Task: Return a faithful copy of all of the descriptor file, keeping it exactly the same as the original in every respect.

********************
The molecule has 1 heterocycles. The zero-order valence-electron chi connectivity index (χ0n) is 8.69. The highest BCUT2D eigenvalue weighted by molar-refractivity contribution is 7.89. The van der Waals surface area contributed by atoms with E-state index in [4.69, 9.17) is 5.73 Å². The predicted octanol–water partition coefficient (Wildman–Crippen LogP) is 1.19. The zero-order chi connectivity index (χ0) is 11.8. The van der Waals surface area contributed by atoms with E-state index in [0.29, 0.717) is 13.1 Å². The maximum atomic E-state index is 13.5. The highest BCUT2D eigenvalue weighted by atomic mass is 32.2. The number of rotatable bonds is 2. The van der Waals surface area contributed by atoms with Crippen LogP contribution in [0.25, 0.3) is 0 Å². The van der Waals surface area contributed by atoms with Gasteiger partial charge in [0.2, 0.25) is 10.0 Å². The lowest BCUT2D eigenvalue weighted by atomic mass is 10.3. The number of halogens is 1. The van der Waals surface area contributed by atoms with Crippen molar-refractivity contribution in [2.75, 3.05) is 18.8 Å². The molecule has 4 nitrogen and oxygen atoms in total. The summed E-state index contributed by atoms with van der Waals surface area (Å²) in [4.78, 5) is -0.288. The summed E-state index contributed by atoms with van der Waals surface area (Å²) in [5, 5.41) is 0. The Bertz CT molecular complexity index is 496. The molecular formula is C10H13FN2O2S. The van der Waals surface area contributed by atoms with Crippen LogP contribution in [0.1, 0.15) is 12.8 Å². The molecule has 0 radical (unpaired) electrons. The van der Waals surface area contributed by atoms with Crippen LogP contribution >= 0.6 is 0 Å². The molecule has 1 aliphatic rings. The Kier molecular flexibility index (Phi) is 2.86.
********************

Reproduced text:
The molecule has 1 heterocycles. The zero-order valence-electron chi connectivity index (χ0n) is 8.69. The highest BCUT2D eigenvalue weighted by molar-refractivity contribution is 7.89. The van der Waals surface area contributed by atoms with E-state index in [4.69, 9.17) is 5.73 Å². The predicted octanol–water partition coefficient (Wildman–Crippen LogP) is 1.19. The zero-order chi connectivity index (χ0) is 11.8. The van der Waals surface area contributed by atoms with E-state index in [0.29, 0.717) is 13.1 Å². The maximum atomic E-state index is 13.5. The highest BCUT2D eigenvalue weighted by atomic mass is 32.2. The number of rotatable bonds is 2. The van der Waals surface area contributed by atoms with Crippen LogP contribution in [0.25, 0.3) is 0 Å². The van der Waals surface area contributed by atoms with Gasteiger partial charge in [0.2, 0.25) is 10.0 Å². The lowest BCUT2D eigenvalue weighted by atomic mass is 10.3. The number of halogens is 1. The van der Waals surface area contributed by atoms with Crippen molar-refractivity contribution in [2.75, 3.05) is 18.8 Å². The molecule has 4 nitrogen and oxygen atoms in total. The summed E-state index contributed by atoms with van der Waals surface area (Å²) in [4.78, 5) is -0.288. The summed E-state index contributed by atoms with van der Waals surface area (Å²) in [5, 5.41) is 0. The Bertz CT molecular complexity index is 496. The molecular formula is C10H13FN2O2S. The van der Waals surface area contributed by atoms with Crippen LogP contribution in [0.1, 0.15) is 12.8 Å². The molecule has 0 radical (unpaired) electrons. The van der Waals surface area contributed by atoms with Crippen LogP contribution >= 0.6 is 0 Å². The molecule has 1 aliphatic rings. The Kier molecular flexibility index (Phi) is 2.86.